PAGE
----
A couple of days ago there was a knock on my front door. Three girls stood on the porch with a box held by the eldest and asked me if I’d like to buy some rocks. After my own encounters in sales with a similar product, how could I resist? (See “I’m a Compassionate Capitalist.”)
“How much?” I asked.
“A dollar each.”
I choked before I realized it. I knew there had been inflation since I was a young girl—but $1? (I used to ask from one to five cents per rock.) I looked closer. Theirs were bigger, more varied, and yes, probably merited the price increase. I began to realize how generous my long-ago neighbors had been when I asked if they’d like to buy rocks.
But I knew I didn’t have a dollar on hand. When they offered to take a quarter I couldn’t deny the bargain and went in search of coins. (I really need to restock my ready cash. I spent the last of it on a bite-sized cake created by the daughter of a friend. I won’t ever put up a no-soliciting sign—I just don’t answer the door for strange, I mean, unknown grown-ups.) Anyway, I found two dimes and five pennies. (I know—I was embarrassed for me too.)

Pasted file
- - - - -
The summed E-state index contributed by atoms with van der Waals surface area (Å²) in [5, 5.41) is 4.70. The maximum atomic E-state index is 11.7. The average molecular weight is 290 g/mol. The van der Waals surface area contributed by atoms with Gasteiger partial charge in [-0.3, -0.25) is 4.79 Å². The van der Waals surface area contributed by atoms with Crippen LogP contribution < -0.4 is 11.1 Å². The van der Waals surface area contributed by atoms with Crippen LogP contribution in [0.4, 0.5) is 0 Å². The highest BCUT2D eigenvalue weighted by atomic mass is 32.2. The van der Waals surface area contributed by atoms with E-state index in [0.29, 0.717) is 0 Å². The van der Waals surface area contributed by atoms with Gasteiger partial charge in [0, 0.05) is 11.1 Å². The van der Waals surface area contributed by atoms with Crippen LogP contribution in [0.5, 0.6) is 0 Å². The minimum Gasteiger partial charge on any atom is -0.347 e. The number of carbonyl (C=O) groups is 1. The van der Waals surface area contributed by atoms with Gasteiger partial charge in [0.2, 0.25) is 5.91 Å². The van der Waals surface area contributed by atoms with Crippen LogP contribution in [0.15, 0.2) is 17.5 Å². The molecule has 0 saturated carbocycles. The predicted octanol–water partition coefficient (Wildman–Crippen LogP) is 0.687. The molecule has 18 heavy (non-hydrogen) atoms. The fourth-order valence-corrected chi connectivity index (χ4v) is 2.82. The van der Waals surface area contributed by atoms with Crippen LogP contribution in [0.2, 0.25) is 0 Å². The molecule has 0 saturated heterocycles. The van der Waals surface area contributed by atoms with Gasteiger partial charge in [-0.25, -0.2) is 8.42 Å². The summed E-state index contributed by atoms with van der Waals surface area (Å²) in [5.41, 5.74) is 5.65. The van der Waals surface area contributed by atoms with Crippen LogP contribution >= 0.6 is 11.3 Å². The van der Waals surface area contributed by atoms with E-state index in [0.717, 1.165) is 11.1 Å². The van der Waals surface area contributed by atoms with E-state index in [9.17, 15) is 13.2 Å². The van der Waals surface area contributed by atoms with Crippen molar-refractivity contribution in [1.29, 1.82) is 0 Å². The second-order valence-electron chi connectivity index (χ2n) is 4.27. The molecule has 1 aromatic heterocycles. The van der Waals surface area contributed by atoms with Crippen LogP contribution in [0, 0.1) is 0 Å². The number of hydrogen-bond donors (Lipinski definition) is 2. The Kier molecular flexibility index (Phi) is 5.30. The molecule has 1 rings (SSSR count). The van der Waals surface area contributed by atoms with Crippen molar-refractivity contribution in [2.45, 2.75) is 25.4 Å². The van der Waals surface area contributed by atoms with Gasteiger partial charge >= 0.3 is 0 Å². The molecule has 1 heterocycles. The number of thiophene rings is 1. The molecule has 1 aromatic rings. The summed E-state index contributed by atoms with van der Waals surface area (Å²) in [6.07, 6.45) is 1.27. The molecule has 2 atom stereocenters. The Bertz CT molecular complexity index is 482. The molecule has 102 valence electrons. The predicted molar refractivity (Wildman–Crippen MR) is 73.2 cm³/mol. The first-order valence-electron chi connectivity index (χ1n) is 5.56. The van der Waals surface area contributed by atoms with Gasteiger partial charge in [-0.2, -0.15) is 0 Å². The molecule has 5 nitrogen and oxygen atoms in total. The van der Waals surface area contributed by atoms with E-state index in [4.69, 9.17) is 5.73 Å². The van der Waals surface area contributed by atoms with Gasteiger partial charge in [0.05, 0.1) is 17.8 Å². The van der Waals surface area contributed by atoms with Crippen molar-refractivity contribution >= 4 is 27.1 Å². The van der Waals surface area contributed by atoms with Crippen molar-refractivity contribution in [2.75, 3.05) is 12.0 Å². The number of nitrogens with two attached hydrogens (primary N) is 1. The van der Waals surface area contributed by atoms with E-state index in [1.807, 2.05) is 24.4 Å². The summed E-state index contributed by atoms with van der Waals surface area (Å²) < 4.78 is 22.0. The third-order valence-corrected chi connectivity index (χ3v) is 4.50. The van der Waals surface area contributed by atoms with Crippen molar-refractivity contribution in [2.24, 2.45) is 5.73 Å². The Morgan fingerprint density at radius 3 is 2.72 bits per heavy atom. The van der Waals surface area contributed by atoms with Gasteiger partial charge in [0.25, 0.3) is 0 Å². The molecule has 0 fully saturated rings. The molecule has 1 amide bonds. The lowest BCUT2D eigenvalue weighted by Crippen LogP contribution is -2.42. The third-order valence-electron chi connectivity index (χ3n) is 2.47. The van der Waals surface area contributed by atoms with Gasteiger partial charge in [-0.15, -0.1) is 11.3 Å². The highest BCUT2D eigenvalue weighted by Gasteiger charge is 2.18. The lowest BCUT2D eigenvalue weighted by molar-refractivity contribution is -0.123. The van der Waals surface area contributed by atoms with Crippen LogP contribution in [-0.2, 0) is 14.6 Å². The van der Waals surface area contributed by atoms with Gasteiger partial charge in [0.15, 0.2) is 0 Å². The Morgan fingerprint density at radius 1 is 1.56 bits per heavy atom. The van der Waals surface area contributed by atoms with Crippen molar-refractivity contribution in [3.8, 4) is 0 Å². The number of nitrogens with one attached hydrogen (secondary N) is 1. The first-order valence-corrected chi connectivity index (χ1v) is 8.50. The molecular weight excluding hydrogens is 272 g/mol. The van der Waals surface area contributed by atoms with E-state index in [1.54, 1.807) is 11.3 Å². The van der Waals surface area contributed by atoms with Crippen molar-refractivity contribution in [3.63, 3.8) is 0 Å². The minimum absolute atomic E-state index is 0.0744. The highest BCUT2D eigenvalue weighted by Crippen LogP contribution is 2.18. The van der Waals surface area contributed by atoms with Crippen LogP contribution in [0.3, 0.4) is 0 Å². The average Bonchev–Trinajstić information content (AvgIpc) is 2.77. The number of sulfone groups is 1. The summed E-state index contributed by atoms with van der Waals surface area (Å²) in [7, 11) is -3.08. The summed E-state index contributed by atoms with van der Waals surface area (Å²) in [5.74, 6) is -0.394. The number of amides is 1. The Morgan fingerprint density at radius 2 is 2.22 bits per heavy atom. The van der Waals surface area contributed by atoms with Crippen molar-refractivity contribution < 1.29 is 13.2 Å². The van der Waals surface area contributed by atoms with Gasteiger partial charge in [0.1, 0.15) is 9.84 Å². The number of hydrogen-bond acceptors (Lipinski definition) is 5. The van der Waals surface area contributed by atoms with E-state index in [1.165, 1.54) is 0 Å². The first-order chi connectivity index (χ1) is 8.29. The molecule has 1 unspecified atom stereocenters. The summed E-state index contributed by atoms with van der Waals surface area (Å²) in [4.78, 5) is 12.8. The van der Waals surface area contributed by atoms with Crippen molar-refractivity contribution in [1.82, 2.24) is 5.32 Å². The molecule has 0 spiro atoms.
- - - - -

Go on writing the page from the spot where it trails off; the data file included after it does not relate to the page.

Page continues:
Because my offering was so pitiful, I looked for the smallest rock. That was when I first noticed how individually beautiful they were. What is it that happens between childhood and being grown-ups that pieces of stone, taken from the belly of the earth, and veined with color, pattern, and crystallized pieces that flash in the sunlight, fade to becoming just “rocks.”
I took my small token of their wonderment, regretting that I didn’t have the means or time to examine each one more thoroughly. Then after they left I put it among my treasures on my desk: Seven photos, two tiny books and a piece of contraband petrified wood.
This new treasure reminds me to take time to notice the beauty in common places and things. Even rocks.
Addendum: I considered other titles. “Rocks in the Head,” “Rock-bottom Prices,” and something sappy about the value of stones. However, the sun isn’t up yet, and unless I resort to “rock, paper, scissors,” this one fits—for my drowsy mind.